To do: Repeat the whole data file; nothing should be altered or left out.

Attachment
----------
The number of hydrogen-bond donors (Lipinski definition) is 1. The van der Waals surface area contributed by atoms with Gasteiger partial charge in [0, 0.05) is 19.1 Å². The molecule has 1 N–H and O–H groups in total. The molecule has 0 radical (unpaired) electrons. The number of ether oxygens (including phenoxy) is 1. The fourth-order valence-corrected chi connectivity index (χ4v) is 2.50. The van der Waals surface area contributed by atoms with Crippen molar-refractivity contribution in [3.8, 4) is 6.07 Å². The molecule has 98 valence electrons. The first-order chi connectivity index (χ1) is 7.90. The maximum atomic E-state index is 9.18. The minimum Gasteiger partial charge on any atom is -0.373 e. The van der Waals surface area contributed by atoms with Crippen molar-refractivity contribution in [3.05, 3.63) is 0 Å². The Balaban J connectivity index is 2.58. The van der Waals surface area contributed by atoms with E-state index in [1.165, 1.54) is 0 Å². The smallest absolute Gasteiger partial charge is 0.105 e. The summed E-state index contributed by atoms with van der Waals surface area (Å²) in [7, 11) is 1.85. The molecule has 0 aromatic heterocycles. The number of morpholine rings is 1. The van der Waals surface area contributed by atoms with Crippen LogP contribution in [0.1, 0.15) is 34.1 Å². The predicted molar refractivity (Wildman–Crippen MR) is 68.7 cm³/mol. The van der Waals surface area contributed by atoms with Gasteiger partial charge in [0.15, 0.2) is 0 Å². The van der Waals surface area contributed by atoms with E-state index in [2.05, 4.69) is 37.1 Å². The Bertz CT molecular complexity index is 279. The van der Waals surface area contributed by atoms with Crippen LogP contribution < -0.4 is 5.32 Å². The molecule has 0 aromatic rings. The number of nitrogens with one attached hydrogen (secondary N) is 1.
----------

The number of hydrogen-bond donors (Lipinski definition) is 1. The van der Waals surface area contributed by atoms with Gasteiger partial charge in [0, 0.05) is 19.1 Å². The molecule has 1 N–H and O–H groups in total. The molecule has 0 radical (unpaired) electrons. The number of ether oxygens (including phenoxy) is 1. The fourth-order valence-corrected chi connectivity index (χ4v) is 2.50. The van der Waals surface area contributed by atoms with Crippen molar-refractivity contribution in [3.8, 4) is 6.07 Å². The molecule has 98 valence electrons. The first-order chi connectivity index (χ1) is 7.90. The maximum atomic E-state index is 9.18. The minimum Gasteiger partial charge on any atom is -0.373 e. The van der Waals surface area contributed by atoms with Crippen molar-refractivity contribution in [3.05, 3.63) is 0 Å². The Balaban J connectivity index is 2.58. The van der Waals surface area contributed by atoms with E-state index in [1.165, 1.54) is 0 Å². The smallest absolute Gasteiger partial charge is 0.105 e. The summed E-state index contributed by atoms with van der Waals surface area (Å²) in [7, 11) is 1.85. The molecule has 0 aromatic heterocycles. The number of morpholine rings is 1. The van der Waals surface area contributed by atoms with Crippen LogP contribution in [0.1, 0.15) is 34.1 Å². The predicted molar refractivity (Wildman–Crippen MR) is 68.7 cm³/mol. The van der Waals surface area contributed by atoms with Gasteiger partial charge in [0.15, 0.2) is 0 Å². The van der Waals surface area contributed by atoms with E-state index in [2.05, 4.69) is 37.1 Å². The Bertz CT molecular complexity index is 279. The van der Waals surface area contributed by atoms with Crippen LogP contribution < -0.4 is 5.32 Å². The molecule has 0 aromatic rings. The number of nitrogens with one attached hydrogen (secondary N) is 1.